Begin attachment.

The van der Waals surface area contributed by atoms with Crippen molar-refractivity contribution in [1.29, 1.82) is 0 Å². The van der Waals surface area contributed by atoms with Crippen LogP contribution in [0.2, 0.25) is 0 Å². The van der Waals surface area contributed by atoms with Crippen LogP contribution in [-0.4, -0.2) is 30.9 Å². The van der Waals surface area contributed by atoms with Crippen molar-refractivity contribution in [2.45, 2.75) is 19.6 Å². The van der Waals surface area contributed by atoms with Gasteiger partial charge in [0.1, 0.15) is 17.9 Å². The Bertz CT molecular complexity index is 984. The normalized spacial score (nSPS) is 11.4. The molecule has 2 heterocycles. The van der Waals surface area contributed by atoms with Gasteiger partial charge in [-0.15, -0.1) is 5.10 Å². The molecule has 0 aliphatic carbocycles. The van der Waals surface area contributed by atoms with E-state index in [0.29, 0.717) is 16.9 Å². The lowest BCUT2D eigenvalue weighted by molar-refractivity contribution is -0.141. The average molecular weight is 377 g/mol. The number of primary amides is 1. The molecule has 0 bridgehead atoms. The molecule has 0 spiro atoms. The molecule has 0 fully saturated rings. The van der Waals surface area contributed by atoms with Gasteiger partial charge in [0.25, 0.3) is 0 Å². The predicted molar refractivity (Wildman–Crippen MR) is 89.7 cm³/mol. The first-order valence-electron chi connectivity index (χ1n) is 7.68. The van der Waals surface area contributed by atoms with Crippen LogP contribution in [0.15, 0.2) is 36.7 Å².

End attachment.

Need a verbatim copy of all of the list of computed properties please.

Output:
The van der Waals surface area contributed by atoms with Crippen molar-refractivity contribution in [1.29, 1.82) is 0 Å². The van der Waals surface area contributed by atoms with Crippen LogP contribution in [0.2, 0.25) is 0 Å². The van der Waals surface area contributed by atoms with Crippen LogP contribution in [-0.4, -0.2) is 30.9 Å². The van der Waals surface area contributed by atoms with Crippen molar-refractivity contribution in [2.45, 2.75) is 19.6 Å². The van der Waals surface area contributed by atoms with Gasteiger partial charge in [0.1, 0.15) is 17.9 Å². The Bertz CT molecular complexity index is 984. The normalized spacial score (nSPS) is 11.4. The molecule has 2 heterocycles. The van der Waals surface area contributed by atoms with Gasteiger partial charge in [-0.15, -0.1) is 5.10 Å². The molecule has 0 aliphatic carbocycles. The van der Waals surface area contributed by atoms with E-state index in [0.29, 0.717) is 16.9 Å². The lowest BCUT2D eigenvalue weighted by molar-refractivity contribution is -0.141. The average molecular weight is 377 g/mol. The number of primary amides is 1. The molecule has 0 bridgehead atoms. The molecule has 0 spiro atoms. The molecule has 0 fully saturated rings. The van der Waals surface area contributed by atoms with Gasteiger partial charge in [0.25, 0.3) is 0 Å². The predicted molar refractivity (Wildman–Crippen MR) is 89.7 cm³/mol. The first-order valence-electron chi connectivity index (χ1n) is 7.68. The van der Waals surface area contributed by atoms with Crippen LogP contribution in [0.15, 0.2) is 36.7 Å².